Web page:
For those of you who are following up my little blog series I am now happy to share a blog post about mobile applications with you. It gives you insights in why we are even caring about mobile applications. You’ll get also an idea which preconditions are available in Wireless LAN based systems. Finally, I’ll explain the specialties for Industrial Wireless LAN – where a timeout based mechanism is best and where clever scanning is key to your reliable application.
What’s mobility? First you might think about cars, trains and planes. There is just one thing common with wireless mobility: You do have different types of them.
At the end all of them boils down to: Is the client device moving and is it communicating while moving?
Suppose a client is not moving at all and needs connectivity, then you will find that trailing a cable is the most common solution in various industries. The cable enables better reaction times and higher throughput compared to a wireless technology. Nevertheless, as soon as you have a rotating application e.g. like in a wind power plant, you still might want to use a wireless link instead of a special cable because of wear and tear.
In industries the respective use case might be a modular part of an automation line which gets attached to the network by a wireless link. At a certain point this will get rebuilt in a different location within the plant to do it’s task at the new position.
Speaking about mobility I think everyone first has “moving and communicating” in mind. Imagine some folk with smartphone in hand attending a meeting about some app, but meanwhile changing locations. This person needs to get fast roaming/handover from one Access Point to another Access Point. This use case just rose with the advent of smartphones; in industries those mobile applications are in focus even longer. A classic example is an overhead monorail where a car body gets finalized through different process steps. One specialty here: you know beforehand which way the car body is going to take.
Standard wireless LAN
The performance also in roaming depends heavily on the used clients. Just like a crowded crossroad there might be a traffic which results in higher response times for the application. This happens because the clients are free to make their decisions.
Performance for mobility use cases with iPCF and iPCF-MC
So sometimes you just need some police officers doing the job right from polling (see my last post) up to providing the right information for all people at hand.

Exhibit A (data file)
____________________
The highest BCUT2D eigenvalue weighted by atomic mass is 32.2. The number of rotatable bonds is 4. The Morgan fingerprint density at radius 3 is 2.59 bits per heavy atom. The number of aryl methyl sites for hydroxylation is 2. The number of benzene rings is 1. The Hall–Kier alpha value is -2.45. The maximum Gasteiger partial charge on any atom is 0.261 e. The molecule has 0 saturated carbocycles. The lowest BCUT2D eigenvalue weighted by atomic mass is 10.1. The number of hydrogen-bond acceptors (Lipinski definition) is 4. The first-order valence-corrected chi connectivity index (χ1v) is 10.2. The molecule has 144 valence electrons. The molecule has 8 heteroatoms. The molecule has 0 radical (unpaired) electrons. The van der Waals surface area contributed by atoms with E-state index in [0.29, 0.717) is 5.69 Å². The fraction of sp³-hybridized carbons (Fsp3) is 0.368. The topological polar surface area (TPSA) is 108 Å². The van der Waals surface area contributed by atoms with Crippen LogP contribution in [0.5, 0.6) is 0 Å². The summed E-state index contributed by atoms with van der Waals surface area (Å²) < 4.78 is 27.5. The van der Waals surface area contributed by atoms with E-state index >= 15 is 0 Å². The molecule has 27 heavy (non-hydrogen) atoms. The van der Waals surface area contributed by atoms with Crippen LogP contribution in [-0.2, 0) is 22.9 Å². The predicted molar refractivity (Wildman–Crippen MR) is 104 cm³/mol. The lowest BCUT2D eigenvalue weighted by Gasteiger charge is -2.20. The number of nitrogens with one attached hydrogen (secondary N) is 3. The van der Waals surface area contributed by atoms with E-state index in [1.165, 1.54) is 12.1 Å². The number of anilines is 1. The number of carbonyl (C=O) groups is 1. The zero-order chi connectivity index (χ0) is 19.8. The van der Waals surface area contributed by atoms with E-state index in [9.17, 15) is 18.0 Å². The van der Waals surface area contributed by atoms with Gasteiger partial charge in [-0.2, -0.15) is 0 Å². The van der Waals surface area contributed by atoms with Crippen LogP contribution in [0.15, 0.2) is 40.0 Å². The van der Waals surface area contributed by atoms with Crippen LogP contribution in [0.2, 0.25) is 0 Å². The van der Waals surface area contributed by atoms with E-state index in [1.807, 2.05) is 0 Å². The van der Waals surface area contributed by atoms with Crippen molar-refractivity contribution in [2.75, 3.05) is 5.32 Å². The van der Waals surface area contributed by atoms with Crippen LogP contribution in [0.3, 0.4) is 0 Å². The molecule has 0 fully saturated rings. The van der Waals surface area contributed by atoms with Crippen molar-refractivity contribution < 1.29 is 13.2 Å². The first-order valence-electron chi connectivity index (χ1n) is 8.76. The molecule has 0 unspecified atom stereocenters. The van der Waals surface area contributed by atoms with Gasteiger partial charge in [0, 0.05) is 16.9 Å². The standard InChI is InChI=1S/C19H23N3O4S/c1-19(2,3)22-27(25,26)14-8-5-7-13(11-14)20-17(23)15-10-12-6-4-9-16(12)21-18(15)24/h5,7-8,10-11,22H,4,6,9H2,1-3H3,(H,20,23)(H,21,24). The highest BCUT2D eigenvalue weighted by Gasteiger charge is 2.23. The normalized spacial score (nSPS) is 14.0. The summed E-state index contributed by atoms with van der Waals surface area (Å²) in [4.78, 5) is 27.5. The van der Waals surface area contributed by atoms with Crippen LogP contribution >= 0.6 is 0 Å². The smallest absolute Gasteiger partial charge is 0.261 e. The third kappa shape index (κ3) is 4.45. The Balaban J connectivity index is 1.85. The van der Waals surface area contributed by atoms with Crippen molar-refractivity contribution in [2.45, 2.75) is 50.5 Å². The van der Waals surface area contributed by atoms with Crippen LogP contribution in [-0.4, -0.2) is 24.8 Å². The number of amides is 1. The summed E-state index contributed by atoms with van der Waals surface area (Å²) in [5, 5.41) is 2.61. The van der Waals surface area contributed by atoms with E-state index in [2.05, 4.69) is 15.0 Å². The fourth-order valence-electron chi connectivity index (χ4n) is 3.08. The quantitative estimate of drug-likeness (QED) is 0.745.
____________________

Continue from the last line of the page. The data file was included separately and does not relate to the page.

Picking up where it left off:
How does it work from a technical point of view? With iPCF-MC you get a management channel where all APs are delivering the information where the data channel is.
A client in search for a new AP just scans one channel for a short time and independent of the number of used channels he is able to determine the channel where to communicate the best.
With iPCF the client is already educated. As reliable maximum response times are crucial for automation applications he decides for roaming based on timeout criteria.
By the way: If you are just learning about it, we do offer very smooth in detail trainings about all of the above.
So what’s in it for me?
With standard wireless LAN we are speaking about roaming times in the 100ms range. In worst case scenarios like a client who is not reacting like he was expected to, with RADIUS authentication adding some extra time to think, … you might even have spikes in the seconds-area.
iPCF enables you to roam at roughly 50ms, dependent on the number of channels; iPCF-MC even without minding the number of used channels.
Speaking in a less technical manner: High performance roaming is only possible with adjusted WLAN, which is called iPCF at e.g. RCoax and iPCF MC in free-moving applications.
More to come …
Thanks for going through this article. I hope you enjoyed the glimpse of how mobility gets enabled and maybe you are teased to dig a bit deeper into that topic.
Within my small blog series there is more to come, and we will get back to the basics with the next one in the sequence:
- IWLAN – Related to interference (WLAN)
- IWLAN – Building block for IIoT (WLAN)
- IWLAN – Raising the standards (WLAN and iPCF)
As always: Feel free to give feedback, ask questions and approach me directly!